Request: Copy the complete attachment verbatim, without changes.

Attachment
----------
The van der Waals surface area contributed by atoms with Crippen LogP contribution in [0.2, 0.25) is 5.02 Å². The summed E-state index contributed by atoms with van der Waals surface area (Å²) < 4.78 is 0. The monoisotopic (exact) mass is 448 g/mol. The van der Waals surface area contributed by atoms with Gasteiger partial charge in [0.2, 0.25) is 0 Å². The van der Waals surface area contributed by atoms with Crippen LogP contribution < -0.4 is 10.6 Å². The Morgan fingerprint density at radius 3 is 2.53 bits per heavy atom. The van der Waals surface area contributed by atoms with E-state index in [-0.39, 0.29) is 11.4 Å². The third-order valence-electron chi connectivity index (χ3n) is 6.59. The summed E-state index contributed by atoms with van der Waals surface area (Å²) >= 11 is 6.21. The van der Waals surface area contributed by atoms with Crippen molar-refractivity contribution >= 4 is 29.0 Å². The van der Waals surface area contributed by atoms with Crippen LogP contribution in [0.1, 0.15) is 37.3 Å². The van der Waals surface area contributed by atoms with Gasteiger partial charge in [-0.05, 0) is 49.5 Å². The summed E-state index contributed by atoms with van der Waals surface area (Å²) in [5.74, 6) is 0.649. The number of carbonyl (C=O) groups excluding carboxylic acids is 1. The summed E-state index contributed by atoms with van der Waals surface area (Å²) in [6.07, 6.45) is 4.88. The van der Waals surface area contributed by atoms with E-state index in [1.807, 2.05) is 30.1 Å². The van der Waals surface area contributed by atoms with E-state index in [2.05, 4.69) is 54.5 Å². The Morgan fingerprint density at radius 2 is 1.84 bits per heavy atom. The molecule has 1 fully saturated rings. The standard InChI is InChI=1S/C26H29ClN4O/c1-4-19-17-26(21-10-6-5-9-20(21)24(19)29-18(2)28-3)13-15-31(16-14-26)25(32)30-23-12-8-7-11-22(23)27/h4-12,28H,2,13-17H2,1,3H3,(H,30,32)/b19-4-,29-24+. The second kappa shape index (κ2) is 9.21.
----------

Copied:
The van der Waals surface area contributed by atoms with Crippen LogP contribution in [0.2, 0.25) is 5.02 Å². The summed E-state index contributed by atoms with van der Waals surface area (Å²) < 4.78 is 0. The monoisotopic (exact) mass is 448 g/mol. The van der Waals surface area contributed by atoms with Gasteiger partial charge in [0.2, 0.25) is 0 Å². The van der Waals surface area contributed by atoms with Crippen LogP contribution < -0.4 is 10.6 Å². The Morgan fingerprint density at radius 3 is 2.53 bits per heavy atom. The van der Waals surface area contributed by atoms with E-state index in [-0.39, 0.29) is 11.4 Å². The third-order valence-electron chi connectivity index (χ3n) is 6.59. The summed E-state index contributed by atoms with van der Waals surface area (Å²) >= 11 is 6.21. The van der Waals surface area contributed by atoms with Crippen molar-refractivity contribution >= 4 is 29.0 Å². The van der Waals surface area contributed by atoms with Crippen LogP contribution in [0.1, 0.15) is 37.3 Å². The van der Waals surface area contributed by atoms with Gasteiger partial charge in [-0.05, 0) is 49.5 Å². The summed E-state index contributed by atoms with van der Waals surface area (Å²) in [5.74, 6) is 0.649. The number of carbonyl (C=O) groups excluding carboxylic acids is 1. The summed E-state index contributed by atoms with van der Waals surface area (Å²) in [6.07, 6.45) is 4.88. The van der Waals surface area contributed by atoms with E-state index in [1.807, 2.05) is 30.1 Å². The van der Waals surface area contributed by atoms with E-state index in [2.05, 4.69) is 54.5 Å². The Morgan fingerprint density at radius 2 is 1.84 bits per heavy atom. The molecule has 1 fully saturated rings. The standard InChI is InChI=1S/C26H29ClN4O/c1-4-19-17-26(21-10-6-5-9-20(21)24(19)29-18(2)28-3)13-15-31(16-14-26)25(32)30-23-12-8-7-11-22(23)27/h4-12,28H,2,13-17H2,1,3H3,(H,30,32)/b19-4-,29-24+. The second kappa shape index (κ2) is 9.21.